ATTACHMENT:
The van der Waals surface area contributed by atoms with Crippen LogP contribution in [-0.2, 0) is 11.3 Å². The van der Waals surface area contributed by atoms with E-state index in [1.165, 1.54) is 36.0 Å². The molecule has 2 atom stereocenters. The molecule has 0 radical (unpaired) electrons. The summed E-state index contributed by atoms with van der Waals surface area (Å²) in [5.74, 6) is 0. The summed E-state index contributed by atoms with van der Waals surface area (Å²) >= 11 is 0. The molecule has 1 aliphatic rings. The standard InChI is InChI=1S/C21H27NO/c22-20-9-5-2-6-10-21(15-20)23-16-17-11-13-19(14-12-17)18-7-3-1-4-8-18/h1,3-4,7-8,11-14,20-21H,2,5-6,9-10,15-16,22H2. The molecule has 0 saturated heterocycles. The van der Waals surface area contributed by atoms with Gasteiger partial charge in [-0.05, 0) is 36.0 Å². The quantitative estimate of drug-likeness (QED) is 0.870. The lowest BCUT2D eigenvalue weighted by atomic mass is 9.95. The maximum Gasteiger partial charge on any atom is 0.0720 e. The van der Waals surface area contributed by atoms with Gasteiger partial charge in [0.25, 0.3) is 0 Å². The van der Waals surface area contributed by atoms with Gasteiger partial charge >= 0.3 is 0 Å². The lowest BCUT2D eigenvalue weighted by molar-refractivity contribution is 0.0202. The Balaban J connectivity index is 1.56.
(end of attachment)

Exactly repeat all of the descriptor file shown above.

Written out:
The van der Waals surface area contributed by atoms with Crippen LogP contribution in [-0.2, 0) is 11.3 Å². The van der Waals surface area contributed by atoms with E-state index in [1.165, 1.54) is 36.0 Å². The molecule has 2 atom stereocenters. The molecule has 0 radical (unpaired) electrons. The summed E-state index contributed by atoms with van der Waals surface area (Å²) in [5.74, 6) is 0. The summed E-state index contributed by atoms with van der Waals surface area (Å²) >= 11 is 0. The molecule has 1 aliphatic rings. The standard InChI is InChI=1S/C21H27NO/c22-20-9-5-2-6-10-21(15-20)23-16-17-11-13-19(14-12-17)18-7-3-1-4-8-18/h1,3-4,7-8,11-14,20-21H,2,5-6,9-10,15-16,22H2. The molecule has 0 saturated heterocycles. The van der Waals surface area contributed by atoms with Gasteiger partial charge in [-0.05, 0) is 36.0 Å². The quantitative estimate of drug-likeness (QED) is 0.870. The lowest BCUT2D eigenvalue weighted by atomic mass is 9.95. The maximum Gasteiger partial charge on any atom is 0.0720 e. The van der Waals surface area contributed by atoms with Gasteiger partial charge in [0.25, 0.3) is 0 Å². The van der Waals surface area contributed by atoms with Gasteiger partial charge >= 0.3 is 0 Å². The lowest BCUT2D eigenvalue weighted by molar-refractivity contribution is 0.0202. The Balaban J connectivity index is 1.56.